Archive for the ‘Colonial’ Category

Abraham Clark House (1785)

Monday, October 16th, 2017 Posted in Colonial, East Hartford, Houses | No Comments »

The house at 104 Silver Lane in East Hartford is a classic colonial saltbox. It was built c. 1785-1786 as a small three-room cottage with a rear shed roof by Abraham Clark, who had acquired the land in 1785. The structure was expanded into a five-bay saltbox around 1814 when there was a blacksmith shop just west of the house. There is evidence a tunnel once connected the house with the Hockanum River, about 250 yards away.

Capt. Samuel Lee House (1750)

Thursday, October 12th, 2017 Posted in Colonial, Guilford, Houses | No Comments »

At the corner of State and North Streets in Guilford is a house (1 North Street) built circa 1750. The Greek Revival front door-surround was added later. The house is named for Samuel Lee (1742-1819), who served in the Coast Guard during the Revolutionary War and was promoted to captain just before the war ended. The house may also have been erected later, around the time of Lee’s marriage to Agnes Dickinson in 1763. There are many stories of Agnes Lee’s bravery during the Revolution when her husband was frequently absent. As recounted in Old Paths and Legends of the New England Border (1907), by Katharine M. Abbott:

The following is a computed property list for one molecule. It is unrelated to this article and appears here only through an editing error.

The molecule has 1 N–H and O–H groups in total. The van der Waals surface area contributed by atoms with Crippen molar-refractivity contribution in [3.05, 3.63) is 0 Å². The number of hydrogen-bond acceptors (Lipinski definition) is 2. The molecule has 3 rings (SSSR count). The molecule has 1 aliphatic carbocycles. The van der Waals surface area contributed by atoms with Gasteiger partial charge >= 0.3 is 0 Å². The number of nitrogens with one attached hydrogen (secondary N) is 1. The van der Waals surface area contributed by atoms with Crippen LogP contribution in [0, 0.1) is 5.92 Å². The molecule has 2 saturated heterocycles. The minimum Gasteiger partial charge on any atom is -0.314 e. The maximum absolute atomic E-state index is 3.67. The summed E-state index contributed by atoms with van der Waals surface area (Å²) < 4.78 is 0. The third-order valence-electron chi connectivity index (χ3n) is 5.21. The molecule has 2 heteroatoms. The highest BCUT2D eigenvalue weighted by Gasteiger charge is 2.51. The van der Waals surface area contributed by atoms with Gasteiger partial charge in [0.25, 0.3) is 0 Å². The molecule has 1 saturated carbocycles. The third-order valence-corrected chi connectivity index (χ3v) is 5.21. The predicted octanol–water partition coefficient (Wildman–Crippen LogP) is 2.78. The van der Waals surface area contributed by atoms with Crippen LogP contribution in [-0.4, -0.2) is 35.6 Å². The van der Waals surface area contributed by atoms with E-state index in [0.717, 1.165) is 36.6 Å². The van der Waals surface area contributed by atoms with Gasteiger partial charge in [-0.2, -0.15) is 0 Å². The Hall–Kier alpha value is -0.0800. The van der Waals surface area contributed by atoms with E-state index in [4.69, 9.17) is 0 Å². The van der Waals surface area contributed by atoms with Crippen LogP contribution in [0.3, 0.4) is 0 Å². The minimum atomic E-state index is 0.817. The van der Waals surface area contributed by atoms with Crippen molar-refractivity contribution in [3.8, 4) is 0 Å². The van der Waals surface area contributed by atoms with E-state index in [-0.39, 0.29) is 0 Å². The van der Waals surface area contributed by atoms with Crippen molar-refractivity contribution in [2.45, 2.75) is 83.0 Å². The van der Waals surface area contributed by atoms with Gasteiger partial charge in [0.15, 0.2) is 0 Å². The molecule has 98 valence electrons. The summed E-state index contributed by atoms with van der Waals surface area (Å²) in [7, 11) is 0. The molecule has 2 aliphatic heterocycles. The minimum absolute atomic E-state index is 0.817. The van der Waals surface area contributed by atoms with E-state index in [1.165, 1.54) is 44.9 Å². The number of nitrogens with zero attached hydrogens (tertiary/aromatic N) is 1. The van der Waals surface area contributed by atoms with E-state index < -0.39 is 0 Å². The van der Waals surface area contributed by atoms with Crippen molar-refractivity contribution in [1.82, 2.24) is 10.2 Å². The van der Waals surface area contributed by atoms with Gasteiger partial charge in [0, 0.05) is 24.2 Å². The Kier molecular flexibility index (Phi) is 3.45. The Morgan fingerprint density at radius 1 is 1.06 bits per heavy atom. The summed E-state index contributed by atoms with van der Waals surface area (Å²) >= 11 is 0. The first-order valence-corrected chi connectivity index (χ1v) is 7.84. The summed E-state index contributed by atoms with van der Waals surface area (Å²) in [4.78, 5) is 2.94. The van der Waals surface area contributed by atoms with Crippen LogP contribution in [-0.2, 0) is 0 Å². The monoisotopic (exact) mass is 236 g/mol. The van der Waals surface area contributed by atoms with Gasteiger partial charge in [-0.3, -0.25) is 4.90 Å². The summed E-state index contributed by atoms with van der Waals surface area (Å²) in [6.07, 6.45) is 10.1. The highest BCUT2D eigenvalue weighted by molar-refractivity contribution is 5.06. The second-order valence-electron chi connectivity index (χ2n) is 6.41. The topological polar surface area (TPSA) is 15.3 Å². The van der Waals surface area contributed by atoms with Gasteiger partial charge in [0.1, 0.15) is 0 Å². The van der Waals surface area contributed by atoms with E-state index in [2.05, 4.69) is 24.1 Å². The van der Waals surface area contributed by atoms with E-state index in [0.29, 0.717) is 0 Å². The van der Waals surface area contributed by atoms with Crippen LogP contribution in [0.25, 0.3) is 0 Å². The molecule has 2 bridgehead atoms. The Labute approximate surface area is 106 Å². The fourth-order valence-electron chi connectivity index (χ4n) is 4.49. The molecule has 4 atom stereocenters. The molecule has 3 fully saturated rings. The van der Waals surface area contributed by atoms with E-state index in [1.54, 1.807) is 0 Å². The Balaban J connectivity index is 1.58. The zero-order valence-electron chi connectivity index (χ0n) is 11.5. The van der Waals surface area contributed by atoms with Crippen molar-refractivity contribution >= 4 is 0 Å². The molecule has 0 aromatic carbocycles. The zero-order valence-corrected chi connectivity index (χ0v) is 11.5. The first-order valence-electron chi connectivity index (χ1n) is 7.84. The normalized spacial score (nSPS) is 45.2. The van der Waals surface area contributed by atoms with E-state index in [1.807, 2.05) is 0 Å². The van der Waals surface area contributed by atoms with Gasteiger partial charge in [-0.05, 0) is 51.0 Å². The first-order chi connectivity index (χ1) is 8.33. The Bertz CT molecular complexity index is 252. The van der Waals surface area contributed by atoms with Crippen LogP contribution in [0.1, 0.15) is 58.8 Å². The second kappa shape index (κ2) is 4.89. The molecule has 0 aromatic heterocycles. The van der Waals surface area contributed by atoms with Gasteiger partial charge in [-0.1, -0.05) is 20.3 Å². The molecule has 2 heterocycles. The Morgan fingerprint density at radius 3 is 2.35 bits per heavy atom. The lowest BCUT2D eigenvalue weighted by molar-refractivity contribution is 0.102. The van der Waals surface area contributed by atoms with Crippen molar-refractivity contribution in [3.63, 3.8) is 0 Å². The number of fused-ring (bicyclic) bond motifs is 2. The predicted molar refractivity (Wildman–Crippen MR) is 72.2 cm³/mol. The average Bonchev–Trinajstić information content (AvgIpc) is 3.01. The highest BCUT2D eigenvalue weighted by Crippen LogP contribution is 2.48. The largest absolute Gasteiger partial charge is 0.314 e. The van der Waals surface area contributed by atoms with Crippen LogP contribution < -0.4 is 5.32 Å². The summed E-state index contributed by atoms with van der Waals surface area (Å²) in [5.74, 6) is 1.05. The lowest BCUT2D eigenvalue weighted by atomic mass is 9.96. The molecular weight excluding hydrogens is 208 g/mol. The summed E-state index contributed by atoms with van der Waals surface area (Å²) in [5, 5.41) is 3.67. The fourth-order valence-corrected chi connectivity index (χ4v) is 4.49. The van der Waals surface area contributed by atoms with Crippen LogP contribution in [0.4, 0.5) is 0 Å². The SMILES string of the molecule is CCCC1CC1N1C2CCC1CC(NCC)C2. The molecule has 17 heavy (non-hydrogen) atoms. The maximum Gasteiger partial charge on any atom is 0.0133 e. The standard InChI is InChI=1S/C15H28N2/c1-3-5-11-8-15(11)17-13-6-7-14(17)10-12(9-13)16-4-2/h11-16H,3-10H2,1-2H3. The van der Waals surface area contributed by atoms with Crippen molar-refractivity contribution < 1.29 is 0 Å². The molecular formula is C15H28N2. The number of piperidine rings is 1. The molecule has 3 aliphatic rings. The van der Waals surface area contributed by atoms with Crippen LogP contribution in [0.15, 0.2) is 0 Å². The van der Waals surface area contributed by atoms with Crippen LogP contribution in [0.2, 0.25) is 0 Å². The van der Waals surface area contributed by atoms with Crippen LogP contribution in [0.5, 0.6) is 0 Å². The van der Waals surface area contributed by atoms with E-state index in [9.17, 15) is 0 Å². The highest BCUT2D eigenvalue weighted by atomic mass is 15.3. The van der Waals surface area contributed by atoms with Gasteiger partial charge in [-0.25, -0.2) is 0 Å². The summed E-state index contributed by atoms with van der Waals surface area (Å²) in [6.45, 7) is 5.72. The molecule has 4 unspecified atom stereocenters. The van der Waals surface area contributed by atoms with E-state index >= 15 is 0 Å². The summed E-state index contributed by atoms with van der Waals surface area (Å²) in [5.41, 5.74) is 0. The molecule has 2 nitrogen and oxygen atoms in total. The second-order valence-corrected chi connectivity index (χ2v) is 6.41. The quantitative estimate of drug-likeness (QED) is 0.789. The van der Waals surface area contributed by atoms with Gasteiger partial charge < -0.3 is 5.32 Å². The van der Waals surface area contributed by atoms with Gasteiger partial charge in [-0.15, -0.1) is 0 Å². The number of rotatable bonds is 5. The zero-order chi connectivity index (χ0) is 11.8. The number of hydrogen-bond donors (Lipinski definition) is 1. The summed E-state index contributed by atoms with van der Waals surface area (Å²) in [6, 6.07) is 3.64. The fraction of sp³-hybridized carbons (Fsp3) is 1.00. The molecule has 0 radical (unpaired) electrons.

Agnes Lee, the wife of Captain Samuel Lee of the Harbor Guard, was a noted foe to Tories. Powder was stored in the attic: one dark night a Tory knocked at her door, when Captain Lee was on duty; “Who’s there?” — “A friend.” — “No, a friend would tell his name,” answered Mrs. Lee, and fired. An hour later, an old doctor of North Guilford was summoned to attend a mysterious gun-shot wound. When the British landed at Leete’s Island, Captain Lee fired the agreed signal; “Grandma Lee responded by blazing away on the cannon set at the head of Crooked Lane, for she had not a son, and Uncle Levi was a cripple.”

According to another account, armed Torries actually burst in and she held them off until her husband arrived to shoot them. On another occasion, Lee barn caught fire and its sparks threatened the powder stored in the attic of the house. With no one else to save the house, Agnes Lee rushed upstairs and closed the the attic window to shut out the dangerous sparks. She later remarked that she hadn’t expected to come back down the stairs alive. The Guilford chapter of the Daughters of the American Revolution is named for Agnes Dickinson Lee.

Samuel’s mother and his brother, Levi, also lived with them in the house. In 1794, Levi and his mother sold the house to William Starr, Sr. At that time, Samuel and Agnes built a new house at 292 State Street.

Jonathan Bidwell House (1768)

Thursday, October 5th, 2017 Posted in Colonial, East Hartford, Houses | 1 Comment »